Company-wide support of social will become increasingly necessary to make sure social media tasks are carried out consistently, and in a way that aligns with overall business goals and values.
As digital analyst Brian Solis points out, "While creating a social brand is a necessary endeavor, building a social business is an investment..." While social brands are businesses that use social media as part of their marketing strategy, a truly social business is one that has integrated all aspects of their business with social.

A social business aligns every level of their business with social: in their systems, processes, and planning. A social business goes beyond using social media to simply communicate with customers, and involves every department and employee in their social media strategy.

5. Google Plus FINALLY Hits the Tipping Point

Google Plus just turned 2 years old. I read a report that pegs Google Plus's current active monthly users at 300 million people (up from 190 million in May). This clearly trounces Twitter's 230 million and makes Facebook the next logical target, but will it pass Facebook in 2014? No, but it will hit what I am calling the "tipping point" late in the year and be a solid threat to Facebook's dominance in 2015.

This is going to sound crazy, I know that, but to win long-term people must "love" Google Plus. I know it's a subjective emotion, but there certainly seems to be a strong connection between the success of a social media site and people's emotional connection to it. People "love" Facebook. People "love" Pinterest and Instagram. Right now people do not feel that connection with Google Plus. As subjective evidence, I asked 140+ small business owners, entrepreneurs and social media enthusiasts in my DIY Social Media Inner Circle secret Facebook group what they thought about Google Plus and not a single person said they "loved" or felt an emotional connection to the site, but they will!

If you follow me at all, you know I am a big Google Plus fan and have been from the beginning. I love the functionality, communities, "hangouts" and the fact that everyone can see all of my content on their business pages. One real game changer for Google Plus this next year will be the continued integration of social media content into its search ranking algorithm and the realization by more and more businesses that being active on Google Plus is cheaper than paying your SEO consultant. Also, Google is reportedly testing on-site advertising, the staple of Facebook's monetization strategy. These two alone will not win the battle though. The real reason Google Plus will win big in 2014 is because people will finally accept it as a great place to form connections, meet friends and share experiences in completely cool and captivating ways.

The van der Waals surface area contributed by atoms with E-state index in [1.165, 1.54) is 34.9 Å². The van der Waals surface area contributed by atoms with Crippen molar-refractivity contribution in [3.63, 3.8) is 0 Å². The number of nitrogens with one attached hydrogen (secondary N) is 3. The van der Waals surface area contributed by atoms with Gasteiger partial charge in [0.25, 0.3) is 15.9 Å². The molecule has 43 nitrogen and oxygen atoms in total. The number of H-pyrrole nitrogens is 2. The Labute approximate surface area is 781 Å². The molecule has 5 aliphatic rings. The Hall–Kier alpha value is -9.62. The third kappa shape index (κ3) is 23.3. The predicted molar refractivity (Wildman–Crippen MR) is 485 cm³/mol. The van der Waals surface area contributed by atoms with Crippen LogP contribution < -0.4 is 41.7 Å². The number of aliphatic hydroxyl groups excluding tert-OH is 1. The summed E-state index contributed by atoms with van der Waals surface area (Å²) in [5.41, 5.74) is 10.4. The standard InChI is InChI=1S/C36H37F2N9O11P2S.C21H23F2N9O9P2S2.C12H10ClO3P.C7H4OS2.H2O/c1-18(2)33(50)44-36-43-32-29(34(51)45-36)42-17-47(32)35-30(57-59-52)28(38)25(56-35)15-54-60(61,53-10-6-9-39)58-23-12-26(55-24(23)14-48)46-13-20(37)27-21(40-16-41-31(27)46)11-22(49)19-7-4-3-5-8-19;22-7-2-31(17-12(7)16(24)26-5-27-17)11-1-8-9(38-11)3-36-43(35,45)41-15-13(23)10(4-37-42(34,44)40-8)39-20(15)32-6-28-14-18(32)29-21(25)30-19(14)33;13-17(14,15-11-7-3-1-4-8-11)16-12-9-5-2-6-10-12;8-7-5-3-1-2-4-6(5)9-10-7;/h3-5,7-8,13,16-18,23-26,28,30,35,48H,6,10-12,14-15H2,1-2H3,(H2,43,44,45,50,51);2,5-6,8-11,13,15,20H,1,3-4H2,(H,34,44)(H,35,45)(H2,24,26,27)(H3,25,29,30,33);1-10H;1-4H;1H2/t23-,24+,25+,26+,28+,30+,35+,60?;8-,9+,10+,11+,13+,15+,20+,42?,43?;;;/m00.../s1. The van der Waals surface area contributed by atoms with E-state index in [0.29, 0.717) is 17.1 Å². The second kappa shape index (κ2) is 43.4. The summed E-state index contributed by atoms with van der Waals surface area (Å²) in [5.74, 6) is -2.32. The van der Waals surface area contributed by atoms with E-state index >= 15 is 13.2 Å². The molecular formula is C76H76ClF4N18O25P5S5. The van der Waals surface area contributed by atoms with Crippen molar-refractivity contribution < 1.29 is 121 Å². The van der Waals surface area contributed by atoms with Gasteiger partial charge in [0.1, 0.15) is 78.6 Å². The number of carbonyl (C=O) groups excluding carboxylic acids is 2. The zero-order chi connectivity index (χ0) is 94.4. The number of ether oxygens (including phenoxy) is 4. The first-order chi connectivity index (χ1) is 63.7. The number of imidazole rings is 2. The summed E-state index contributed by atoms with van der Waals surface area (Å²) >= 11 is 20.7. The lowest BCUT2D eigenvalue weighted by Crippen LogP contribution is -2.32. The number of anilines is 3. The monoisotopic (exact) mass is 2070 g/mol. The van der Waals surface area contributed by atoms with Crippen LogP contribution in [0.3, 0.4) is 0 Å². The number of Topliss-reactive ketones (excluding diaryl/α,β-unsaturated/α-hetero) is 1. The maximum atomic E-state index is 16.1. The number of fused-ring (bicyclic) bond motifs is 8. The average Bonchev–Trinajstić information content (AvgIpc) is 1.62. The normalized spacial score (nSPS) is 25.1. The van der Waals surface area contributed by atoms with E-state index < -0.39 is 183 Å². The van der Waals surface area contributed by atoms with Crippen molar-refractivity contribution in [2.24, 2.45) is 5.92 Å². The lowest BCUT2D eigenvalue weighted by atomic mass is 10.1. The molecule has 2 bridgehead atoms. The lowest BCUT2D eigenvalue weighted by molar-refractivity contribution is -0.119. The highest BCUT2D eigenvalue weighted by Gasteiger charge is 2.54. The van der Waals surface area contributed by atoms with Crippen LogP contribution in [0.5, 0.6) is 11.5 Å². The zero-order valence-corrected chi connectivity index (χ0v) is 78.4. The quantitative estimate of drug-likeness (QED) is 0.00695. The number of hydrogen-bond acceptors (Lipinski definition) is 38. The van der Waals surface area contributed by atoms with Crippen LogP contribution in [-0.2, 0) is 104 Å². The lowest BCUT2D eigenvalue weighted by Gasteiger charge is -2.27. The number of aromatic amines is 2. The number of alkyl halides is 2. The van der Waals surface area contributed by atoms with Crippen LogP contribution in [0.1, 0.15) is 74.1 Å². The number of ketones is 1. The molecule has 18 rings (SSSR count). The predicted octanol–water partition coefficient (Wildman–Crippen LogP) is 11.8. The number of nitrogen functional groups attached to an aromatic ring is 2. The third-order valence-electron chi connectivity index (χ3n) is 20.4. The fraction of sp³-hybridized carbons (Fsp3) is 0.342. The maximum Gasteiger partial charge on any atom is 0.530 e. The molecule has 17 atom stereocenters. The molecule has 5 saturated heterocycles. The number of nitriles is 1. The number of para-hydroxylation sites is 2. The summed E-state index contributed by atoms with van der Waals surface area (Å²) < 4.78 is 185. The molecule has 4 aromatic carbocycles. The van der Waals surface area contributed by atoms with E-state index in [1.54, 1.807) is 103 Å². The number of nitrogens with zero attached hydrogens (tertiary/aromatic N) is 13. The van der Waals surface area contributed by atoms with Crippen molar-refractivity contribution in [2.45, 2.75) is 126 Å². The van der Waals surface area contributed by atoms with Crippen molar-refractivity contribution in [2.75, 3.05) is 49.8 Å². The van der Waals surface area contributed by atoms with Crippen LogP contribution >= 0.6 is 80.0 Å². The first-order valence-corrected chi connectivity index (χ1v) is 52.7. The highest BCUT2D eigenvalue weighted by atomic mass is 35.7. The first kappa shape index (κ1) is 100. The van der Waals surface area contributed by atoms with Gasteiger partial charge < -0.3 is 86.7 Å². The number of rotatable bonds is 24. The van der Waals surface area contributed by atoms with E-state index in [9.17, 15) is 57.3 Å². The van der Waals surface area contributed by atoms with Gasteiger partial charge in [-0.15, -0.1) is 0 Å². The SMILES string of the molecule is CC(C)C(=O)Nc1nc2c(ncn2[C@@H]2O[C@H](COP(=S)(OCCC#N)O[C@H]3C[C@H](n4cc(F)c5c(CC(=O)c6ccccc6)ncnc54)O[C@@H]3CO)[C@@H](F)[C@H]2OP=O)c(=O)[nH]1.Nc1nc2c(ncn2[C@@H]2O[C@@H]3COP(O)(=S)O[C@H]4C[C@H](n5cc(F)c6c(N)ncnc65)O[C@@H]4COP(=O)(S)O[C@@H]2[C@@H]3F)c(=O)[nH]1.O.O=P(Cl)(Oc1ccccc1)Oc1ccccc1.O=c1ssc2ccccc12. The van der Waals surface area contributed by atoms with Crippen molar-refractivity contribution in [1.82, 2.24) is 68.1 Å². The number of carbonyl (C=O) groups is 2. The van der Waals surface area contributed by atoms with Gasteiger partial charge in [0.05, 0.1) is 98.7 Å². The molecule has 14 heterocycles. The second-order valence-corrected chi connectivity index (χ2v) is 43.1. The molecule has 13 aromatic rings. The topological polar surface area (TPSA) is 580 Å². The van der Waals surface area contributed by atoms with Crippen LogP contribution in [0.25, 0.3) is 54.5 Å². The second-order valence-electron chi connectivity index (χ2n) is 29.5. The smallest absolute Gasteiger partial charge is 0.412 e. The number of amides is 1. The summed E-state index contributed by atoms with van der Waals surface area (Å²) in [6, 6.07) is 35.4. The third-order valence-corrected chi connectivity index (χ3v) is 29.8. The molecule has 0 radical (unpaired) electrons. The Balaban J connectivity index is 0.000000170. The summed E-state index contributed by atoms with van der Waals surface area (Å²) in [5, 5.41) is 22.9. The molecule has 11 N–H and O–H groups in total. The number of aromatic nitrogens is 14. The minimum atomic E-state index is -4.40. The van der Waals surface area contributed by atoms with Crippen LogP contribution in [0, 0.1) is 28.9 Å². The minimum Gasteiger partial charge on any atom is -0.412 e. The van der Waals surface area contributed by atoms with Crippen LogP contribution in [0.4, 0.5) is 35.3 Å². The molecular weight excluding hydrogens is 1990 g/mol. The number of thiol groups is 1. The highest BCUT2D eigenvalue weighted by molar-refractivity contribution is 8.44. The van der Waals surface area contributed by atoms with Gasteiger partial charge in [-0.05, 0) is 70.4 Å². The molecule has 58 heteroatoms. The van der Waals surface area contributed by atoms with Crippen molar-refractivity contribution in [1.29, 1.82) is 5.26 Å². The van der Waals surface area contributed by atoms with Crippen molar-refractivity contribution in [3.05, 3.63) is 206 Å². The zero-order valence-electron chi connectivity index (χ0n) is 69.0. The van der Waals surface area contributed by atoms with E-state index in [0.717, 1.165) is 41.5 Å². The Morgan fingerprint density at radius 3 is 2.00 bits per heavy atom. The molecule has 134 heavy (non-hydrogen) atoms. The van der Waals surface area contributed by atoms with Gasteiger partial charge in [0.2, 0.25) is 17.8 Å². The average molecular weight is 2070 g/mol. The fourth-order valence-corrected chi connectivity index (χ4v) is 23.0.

What predictions do you think are missing from the list above? What major changes do you see happening in the social media world this next year?

Courtesy of, Inc

Tuesday, March 18, 2014

5 Signs of a Well-Designed Business Card by Pat Owings

Is Your Business Card a Slam Dunk?

The business card is an aspect of professionalism that dates back decades, and even serves as a rite of passage for many new employees and companies. The moment your box of business cards arrives in the mail, you feel an instant sense of importance and arrival on the scene of your industry.  Unfortunately, designing a great business card can prove to be quite the challenge, especially if you aren’t especially design-minded. Before we dive into our signs of a great business card, take a gander at this infographic on the history and makings of the business card.
5 Signs of a Well Designed Business Card image ultimate
If it’s time for you to brainstorm ideas for your company business card, it might help to have a few best practices in mind. Here are five signs of a well-designed business card.